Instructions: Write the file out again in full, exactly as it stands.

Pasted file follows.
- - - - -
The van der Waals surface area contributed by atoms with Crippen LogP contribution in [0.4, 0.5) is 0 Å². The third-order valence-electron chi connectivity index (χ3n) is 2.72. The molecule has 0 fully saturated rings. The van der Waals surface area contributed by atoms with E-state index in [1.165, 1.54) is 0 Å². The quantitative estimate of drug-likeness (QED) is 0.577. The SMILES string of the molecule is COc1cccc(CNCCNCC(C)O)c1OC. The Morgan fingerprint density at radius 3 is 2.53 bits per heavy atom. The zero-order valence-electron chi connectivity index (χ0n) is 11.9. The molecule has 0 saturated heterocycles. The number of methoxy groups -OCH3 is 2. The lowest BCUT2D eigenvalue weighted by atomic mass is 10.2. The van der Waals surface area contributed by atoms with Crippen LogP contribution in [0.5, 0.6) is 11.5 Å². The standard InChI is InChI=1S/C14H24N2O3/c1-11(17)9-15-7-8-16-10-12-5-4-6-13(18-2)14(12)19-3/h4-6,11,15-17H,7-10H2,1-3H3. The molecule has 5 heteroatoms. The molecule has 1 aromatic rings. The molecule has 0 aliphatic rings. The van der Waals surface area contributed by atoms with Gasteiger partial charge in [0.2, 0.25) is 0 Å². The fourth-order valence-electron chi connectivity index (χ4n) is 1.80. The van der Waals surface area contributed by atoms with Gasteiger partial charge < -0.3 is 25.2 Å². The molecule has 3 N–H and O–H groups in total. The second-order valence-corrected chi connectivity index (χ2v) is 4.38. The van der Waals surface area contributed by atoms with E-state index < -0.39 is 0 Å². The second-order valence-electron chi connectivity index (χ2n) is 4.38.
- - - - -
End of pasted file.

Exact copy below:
The van der Waals surface area contributed by atoms with Crippen LogP contribution in [0.4, 0.5) is 0 Å². The third-order valence-electron chi connectivity index (χ3n) is 2.72. The molecule has 0 fully saturated rings. The van der Waals surface area contributed by atoms with E-state index in [1.165, 1.54) is 0 Å². The quantitative estimate of drug-likeness (QED) is 0.577. The SMILES string of the molecule is COc1cccc(CNCCNCC(C)O)c1OC. The Morgan fingerprint density at radius 3 is 2.53 bits per heavy atom. The zero-order valence-electron chi connectivity index (χ0n) is 11.9. The molecule has 0 saturated heterocycles. The number of methoxy groups -OCH3 is 2. The lowest BCUT2D eigenvalue weighted by atomic mass is 10.2. The van der Waals surface area contributed by atoms with Crippen LogP contribution in [0.5, 0.6) is 11.5 Å². The standard InChI is InChI=1S/C14H24N2O3/c1-11(17)9-15-7-8-16-10-12-5-4-6-13(18-2)14(12)19-3/h4-6,11,15-17H,7-10H2,1-3H3. The molecule has 5 heteroatoms. The molecule has 1 aromatic rings. The molecule has 0 aliphatic rings. The van der Waals surface area contributed by atoms with Gasteiger partial charge in [0.2, 0.25) is 0 Å². The fourth-order valence-electron chi connectivity index (χ4n) is 1.80. The van der Waals surface area contributed by atoms with Gasteiger partial charge < -0.3 is 25.2 Å². The molecule has 3 N–H and O–H groups in total. The second-order valence-corrected chi connectivity index (χ2v) is 4.38. The van der Waals surface area contributed by atoms with E-state index < -0.39 is 0 Å². The second-order valence-electron chi connectivity index (χ2n) is 4.38.